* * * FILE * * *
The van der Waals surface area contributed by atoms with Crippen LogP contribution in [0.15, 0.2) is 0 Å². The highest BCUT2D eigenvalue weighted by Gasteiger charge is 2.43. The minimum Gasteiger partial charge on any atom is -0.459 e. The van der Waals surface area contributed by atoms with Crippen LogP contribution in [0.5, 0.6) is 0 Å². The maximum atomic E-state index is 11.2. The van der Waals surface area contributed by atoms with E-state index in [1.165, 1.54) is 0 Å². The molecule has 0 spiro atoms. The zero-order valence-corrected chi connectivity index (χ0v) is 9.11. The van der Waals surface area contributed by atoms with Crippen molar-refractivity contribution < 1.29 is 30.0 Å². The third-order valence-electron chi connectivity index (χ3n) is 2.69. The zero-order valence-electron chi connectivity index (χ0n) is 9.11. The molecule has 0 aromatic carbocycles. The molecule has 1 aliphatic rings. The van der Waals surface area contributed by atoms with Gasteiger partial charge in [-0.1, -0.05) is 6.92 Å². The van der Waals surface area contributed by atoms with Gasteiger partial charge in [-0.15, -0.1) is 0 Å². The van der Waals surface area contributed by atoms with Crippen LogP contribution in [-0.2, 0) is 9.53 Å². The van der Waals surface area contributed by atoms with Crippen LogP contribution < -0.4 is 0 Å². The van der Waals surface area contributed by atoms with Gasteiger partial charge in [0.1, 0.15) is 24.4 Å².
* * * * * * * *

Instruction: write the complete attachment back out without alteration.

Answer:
The van der Waals surface area contributed by atoms with Crippen LogP contribution in [0.15, 0.2) is 0 Å². The highest BCUT2D eigenvalue weighted by Gasteiger charge is 2.43. The minimum Gasteiger partial charge on any atom is -0.459 e. The van der Waals surface area contributed by atoms with Crippen LogP contribution in [0.5, 0.6) is 0 Å². The maximum atomic E-state index is 11.2. The van der Waals surface area contributed by atoms with E-state index in [1.165, 1.54) is 0 Å². The molecule has 0 spiro atoms. The zero-order valence-corrected chi connectivity index (χ0v) is 9.11. The van der Waals surface area contributed by atoms with Crippen molar-refractivity contribution < 1.29 is 30.0 Å². The third-order valence-electron chi connectivity index (χ3n) is 2.69. The zero-order valence-electron chi connectivity index (χ0n) is 9.11. The molecule has 0 aromatic carbocycles. The molecule has 1 aliphatic rings. The van der Waals surface area contributed by atoms with Gasteiger partial charge in [-0.1, -0.05) is 6.92 Å². The van der Waals surface area contributed by atoms with Gasteiger partial charge in [-0.15, -0.1) is 0 Å². The van der Waals surface area contributed by atoms with Crippen LogP contribution in [-0.2, 0) is 9.53 Å². The van der Waals surface area contributed by atoms with Crippen LogP contribution < -0.4 is 0 Å². The van der Waals surface area contributed by atoms with Gasteiger partial charge in [0.1, 0.15) is 24.4 Å².